Whether White is currently presiding over his final days at Boston City Hall or not, he’s already served as mayor for full ten years, and by the standard he borrowed from Henry Kissinger, it’s not too soon to attempt to evaluate his contribution to the city. Just what has Kevin White done for Boston, and where has he failed? To what extent has this contribution been shaped by the man’s personality, and to what extent by his political ambitions? White is a complex man, enormously talented and intelligent, and he can be extremely persuasive when he chooses to turn on the charm. Yet he is also given to powerful moods; one aide describes him as “a man of compulsive cycles who gets obsessed with a person or idea or project, embraces it completely for a while, then rejects it utterly.” A former aide observed: “His has been such a frenetic, idiosyncratic performance. The barometric pressure is always rising and falling. But how have White’s peaks and valleys affected the city and its inhabitants? For more than a month, in an effort to get a better sense of the man and his accomplishments, we spoke to many of those who once worked closely with him in key roles at his City Hall, as well as many of those who still do. We posed these questions, and the assessment that follows is assembled from the answers.
“I honestly believe,” candidate White told a TV audience in November of 1967, “that the kind of mayor this city has during the next fours years is going to be critically important….If we have a mayor that plays on the frictions, then this city is going to tear itself apart. But if we have a mayor who can work to bring our city together, to smooth over the frictions and heal the sores, then there is great hope that these problems can eventually be worked out.”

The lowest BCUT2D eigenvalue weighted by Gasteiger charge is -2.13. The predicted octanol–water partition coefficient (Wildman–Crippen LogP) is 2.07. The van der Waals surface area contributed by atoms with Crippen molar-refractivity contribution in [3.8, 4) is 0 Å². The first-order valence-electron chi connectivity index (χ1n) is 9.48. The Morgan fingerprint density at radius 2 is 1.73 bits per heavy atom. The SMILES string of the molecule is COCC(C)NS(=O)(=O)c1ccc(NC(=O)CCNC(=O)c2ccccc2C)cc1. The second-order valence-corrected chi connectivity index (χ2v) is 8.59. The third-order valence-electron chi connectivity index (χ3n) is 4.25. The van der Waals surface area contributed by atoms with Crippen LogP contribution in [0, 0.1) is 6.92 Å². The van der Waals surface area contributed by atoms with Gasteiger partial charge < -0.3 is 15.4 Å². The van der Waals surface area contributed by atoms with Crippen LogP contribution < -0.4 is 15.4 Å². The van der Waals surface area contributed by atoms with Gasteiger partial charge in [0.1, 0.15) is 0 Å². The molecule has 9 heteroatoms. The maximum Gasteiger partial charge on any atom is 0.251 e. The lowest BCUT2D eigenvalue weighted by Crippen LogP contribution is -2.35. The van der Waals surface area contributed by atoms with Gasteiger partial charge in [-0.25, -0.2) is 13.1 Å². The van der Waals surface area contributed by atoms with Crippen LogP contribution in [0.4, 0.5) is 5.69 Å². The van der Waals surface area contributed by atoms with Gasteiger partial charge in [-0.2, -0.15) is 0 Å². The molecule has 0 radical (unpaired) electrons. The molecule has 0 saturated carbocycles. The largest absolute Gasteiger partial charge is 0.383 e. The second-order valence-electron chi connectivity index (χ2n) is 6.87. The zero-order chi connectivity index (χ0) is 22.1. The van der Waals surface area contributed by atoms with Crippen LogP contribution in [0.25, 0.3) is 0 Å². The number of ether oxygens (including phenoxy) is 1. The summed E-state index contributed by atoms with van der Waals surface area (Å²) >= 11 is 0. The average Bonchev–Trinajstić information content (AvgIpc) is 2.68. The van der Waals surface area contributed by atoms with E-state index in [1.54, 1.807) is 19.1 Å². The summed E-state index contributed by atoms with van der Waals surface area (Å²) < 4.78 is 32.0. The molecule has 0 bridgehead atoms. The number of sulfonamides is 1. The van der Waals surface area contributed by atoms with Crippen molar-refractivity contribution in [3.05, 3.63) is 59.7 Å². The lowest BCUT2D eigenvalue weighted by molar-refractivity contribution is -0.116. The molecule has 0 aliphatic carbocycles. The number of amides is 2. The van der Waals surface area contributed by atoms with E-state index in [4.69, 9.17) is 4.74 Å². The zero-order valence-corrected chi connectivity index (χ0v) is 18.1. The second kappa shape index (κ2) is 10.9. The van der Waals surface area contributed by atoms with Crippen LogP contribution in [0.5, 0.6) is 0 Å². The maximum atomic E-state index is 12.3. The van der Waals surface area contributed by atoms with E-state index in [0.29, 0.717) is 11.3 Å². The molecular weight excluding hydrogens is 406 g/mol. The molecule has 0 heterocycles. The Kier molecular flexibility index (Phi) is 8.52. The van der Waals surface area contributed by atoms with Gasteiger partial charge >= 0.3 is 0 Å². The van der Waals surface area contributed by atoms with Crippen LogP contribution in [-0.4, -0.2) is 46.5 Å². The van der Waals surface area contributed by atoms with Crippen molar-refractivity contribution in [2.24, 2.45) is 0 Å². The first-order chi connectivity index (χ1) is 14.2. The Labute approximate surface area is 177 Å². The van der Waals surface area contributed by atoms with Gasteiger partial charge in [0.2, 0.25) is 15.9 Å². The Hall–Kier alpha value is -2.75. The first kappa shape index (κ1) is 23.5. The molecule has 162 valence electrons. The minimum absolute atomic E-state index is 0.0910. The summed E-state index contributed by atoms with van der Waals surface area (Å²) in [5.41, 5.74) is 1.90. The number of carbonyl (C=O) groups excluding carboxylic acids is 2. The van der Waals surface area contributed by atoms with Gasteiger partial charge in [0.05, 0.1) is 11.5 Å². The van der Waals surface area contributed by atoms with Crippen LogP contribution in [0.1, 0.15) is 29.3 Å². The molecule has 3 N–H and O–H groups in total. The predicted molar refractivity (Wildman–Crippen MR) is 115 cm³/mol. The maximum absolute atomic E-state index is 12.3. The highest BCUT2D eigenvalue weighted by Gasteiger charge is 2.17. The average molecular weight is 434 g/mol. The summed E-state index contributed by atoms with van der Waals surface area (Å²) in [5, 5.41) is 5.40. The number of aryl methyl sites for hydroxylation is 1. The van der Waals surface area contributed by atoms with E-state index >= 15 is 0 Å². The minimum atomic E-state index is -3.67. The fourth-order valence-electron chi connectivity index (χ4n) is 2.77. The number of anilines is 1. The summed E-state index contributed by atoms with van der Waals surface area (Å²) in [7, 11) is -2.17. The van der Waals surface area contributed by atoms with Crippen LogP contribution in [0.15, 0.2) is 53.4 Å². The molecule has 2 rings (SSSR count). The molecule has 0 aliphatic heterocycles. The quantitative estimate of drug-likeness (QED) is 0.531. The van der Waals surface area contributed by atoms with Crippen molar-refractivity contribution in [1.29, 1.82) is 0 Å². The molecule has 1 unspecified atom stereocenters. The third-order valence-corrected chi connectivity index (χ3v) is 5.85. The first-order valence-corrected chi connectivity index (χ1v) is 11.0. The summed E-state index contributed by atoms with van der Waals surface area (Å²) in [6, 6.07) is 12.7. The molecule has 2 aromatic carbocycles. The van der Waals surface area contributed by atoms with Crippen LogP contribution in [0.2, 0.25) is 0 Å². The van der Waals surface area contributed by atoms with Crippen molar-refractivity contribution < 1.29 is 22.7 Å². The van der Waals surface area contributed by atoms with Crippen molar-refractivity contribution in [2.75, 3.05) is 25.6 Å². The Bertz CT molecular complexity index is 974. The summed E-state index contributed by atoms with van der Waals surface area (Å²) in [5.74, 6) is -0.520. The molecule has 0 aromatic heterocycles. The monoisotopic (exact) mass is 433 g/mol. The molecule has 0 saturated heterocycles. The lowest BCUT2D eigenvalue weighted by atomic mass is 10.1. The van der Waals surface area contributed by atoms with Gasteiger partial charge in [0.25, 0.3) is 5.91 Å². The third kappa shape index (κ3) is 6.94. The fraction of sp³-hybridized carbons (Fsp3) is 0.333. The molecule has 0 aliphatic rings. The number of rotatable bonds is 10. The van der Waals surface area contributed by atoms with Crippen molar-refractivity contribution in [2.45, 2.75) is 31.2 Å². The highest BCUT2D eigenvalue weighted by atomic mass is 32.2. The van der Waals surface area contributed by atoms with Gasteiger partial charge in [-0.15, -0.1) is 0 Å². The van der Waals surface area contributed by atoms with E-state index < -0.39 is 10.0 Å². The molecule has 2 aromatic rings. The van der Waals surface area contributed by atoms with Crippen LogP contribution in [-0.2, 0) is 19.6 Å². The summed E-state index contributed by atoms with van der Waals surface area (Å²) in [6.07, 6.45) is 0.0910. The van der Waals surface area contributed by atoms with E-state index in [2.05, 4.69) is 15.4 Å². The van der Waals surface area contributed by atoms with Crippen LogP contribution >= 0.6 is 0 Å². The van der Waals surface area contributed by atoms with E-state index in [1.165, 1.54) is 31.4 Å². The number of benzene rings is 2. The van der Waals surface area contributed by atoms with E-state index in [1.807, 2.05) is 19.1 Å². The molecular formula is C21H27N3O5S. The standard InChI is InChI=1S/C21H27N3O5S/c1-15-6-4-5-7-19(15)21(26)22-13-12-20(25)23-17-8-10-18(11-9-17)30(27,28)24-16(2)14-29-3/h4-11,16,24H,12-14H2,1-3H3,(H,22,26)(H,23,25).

Four months into White’s first term, on April 4, 1968, Martin Luther King Jr. was shot to death in Memphis. For several days thereafter, while many of the nation’s great cities burned, Boston teetered on the brink of violence. White and his staff worked around the clock to prevent it; the new mayor himself did not sleep for 30 straight hours. “I am your mayor no less than another’s,” he told the city’s black population. “I am Doctor King’s disciple no less than you.” And they seemed to believe him; this was, after all, the enlightened mayor who just a month earlier had termed the Kerner Report on the causes of violence in the cities “required reading for every conscientious thoughtful citizen,” and who coupled this judgment with the announcement that a thousand low-income housing units would soon be scattered throughout the city under a new program he had devised. (The program, called Infill Housing, proved to be a disaster, and few of the promised units were ever completed. “The notion that we could build housing for welfare families in East Boston and West Roxbury seems incredibly naïve,” mused one of White’s former aides in a recent Phoenix interview. “Where the hell did we get a notion like that?”) After the King assassination, though, White appeared remarkably savvy for a white Boston politician dealing with the city’s black community, and there can be little doubt that his calming influence contributed to the relative peace there, as scattered incidents of violence remained just that. In retrospect, the new mayor’s behavior in that crisis may have been less important than his very presence at City Hall after all, when he suggested during the ’67 campaign that the police should consider using “non-lethal weapons” to put down disturbances , his opponent, School Committeewoman Louise Day Hicks, responded: “I guess I’m not familiar with these non-lethal weapons. When I send the Boston police force in to quell a riot, I want (them) to quell I with the weapons (they) have.” What such a policy might have been translated into, in April of 1968, is left, fortunately, to the imagination.